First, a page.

What are the clinical forms of the coeliac condition?

What are the clinical forms of the coeliac condition?

There are four ways in which the coeliac condition manifests itself.

The typical coeliac condition:

the typical forms of the coeliac condition begin early, generally within a few months of the start of weaning, with symptoms of intestinal malabsorption: chronic diarrhoea, retardation of growth, lack of appetite, vomiting, and abdominal distension (“bloated belly”).

The atypical coeliac condition:

the atypical forms of the coeliac condition manifest themselves late with predominantly non-gastrointestinal symptoms, such as irondeficiency anaemia, an increase in hepatic transaminase, recurring abdominal pains, dental enamel hypoplasia, dermatitis herpetiformis, or short stature in schoolaged children.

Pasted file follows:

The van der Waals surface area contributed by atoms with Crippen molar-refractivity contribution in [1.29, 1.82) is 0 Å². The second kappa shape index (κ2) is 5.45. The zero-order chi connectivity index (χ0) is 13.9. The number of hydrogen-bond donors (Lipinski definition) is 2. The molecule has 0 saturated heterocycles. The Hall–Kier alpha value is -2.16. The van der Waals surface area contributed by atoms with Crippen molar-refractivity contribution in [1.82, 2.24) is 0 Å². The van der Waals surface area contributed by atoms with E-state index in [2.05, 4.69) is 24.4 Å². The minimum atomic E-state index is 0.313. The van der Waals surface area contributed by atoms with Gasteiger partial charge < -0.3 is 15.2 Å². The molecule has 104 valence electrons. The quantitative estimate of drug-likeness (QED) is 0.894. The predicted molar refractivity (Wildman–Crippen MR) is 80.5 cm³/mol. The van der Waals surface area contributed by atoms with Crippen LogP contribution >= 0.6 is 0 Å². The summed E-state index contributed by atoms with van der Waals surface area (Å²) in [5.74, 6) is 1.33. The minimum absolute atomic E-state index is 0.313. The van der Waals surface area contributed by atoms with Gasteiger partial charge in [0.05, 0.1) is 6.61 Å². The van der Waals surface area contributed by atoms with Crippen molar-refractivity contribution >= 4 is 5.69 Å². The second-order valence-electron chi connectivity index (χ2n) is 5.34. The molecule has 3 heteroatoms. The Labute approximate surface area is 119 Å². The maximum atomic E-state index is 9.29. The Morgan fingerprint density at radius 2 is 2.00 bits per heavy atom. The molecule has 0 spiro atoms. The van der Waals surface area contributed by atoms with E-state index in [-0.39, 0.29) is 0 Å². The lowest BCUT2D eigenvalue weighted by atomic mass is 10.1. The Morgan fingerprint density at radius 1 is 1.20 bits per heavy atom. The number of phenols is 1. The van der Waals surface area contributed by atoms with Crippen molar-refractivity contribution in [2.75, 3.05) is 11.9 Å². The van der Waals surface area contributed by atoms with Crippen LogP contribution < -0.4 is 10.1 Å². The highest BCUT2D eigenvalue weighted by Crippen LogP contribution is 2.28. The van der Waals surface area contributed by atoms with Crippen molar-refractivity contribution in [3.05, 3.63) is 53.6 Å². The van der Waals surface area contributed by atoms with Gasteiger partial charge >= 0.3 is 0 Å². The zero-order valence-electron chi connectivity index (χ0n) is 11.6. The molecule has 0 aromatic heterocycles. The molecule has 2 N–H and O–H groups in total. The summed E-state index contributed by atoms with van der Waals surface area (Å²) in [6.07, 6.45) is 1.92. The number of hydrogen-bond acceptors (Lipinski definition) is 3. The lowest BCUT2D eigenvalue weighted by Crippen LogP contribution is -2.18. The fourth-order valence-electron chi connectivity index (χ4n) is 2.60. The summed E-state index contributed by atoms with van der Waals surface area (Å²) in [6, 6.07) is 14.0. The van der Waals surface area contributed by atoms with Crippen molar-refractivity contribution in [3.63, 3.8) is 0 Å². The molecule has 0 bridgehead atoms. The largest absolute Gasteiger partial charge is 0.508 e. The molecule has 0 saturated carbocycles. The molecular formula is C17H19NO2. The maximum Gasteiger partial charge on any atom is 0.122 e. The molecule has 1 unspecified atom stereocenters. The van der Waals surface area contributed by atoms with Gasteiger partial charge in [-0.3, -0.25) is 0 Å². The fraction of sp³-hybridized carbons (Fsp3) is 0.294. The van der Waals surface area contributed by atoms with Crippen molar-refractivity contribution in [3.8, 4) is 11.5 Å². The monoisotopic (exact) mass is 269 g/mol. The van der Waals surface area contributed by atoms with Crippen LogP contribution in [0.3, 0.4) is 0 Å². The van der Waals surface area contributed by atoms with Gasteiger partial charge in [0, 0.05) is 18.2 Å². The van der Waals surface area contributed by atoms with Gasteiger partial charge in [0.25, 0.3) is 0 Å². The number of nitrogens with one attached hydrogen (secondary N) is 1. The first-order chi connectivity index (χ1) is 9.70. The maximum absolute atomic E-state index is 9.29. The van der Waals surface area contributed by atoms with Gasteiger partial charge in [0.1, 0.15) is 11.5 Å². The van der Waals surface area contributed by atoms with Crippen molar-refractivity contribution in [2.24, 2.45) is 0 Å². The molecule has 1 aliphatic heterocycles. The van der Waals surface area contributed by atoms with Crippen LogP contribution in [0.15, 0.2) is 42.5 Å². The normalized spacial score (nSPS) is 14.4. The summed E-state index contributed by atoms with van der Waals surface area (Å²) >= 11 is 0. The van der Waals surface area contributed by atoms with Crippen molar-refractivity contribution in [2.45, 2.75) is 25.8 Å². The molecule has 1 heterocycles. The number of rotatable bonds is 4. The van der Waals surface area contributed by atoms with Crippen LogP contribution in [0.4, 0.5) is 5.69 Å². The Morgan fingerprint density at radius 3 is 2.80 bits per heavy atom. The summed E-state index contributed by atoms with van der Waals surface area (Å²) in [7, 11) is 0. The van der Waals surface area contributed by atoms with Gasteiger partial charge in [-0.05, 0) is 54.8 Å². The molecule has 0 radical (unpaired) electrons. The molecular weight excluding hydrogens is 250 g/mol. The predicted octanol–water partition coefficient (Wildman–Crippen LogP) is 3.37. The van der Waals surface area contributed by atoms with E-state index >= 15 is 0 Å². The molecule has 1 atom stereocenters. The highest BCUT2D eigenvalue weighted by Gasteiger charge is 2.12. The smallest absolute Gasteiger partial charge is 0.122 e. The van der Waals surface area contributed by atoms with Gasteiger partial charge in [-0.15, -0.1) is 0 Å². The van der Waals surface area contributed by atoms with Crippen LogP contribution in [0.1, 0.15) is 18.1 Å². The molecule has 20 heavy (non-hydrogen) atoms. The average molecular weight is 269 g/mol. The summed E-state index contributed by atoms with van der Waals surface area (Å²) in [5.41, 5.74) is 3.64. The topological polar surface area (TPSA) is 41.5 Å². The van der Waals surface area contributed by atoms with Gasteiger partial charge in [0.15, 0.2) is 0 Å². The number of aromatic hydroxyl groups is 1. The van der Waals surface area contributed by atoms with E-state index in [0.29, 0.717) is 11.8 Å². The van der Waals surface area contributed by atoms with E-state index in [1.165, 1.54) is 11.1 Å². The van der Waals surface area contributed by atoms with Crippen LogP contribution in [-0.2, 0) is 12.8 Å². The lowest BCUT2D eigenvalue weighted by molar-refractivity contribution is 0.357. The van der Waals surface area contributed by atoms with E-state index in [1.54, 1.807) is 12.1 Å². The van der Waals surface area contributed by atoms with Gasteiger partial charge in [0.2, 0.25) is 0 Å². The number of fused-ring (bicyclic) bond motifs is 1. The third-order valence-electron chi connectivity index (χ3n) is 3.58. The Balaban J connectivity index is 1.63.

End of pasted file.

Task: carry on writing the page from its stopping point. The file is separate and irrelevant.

The silent coeliac condition:

the silent forms of the coeliac condition are diagnosed by chance in apparently healthy subjects as the result of an examination. Many cases are silent only in appearance; after beginning treatment, subjects register a marked improvement in psychological and physical wellbeing.

The potential coeliac condition:

cases are defined as potential or latent if they present positive serological markers but normal intestinal biopsies. Patients with latent coeliac condition, if left on an unrestricted diet, may in time develop a full-blown intestinal lesion. An elevated occurrence of the coeliac condition, often in an insidious form, is found in subjects affected with autoimmune pathologies (especially insulin-dependent diabetes and thyroiditis), syndromic pathologies (Down’s syndrome, Turner’s syndrome and Williams syndrome), or a deficiency of serum immunoglobulin A (IgA).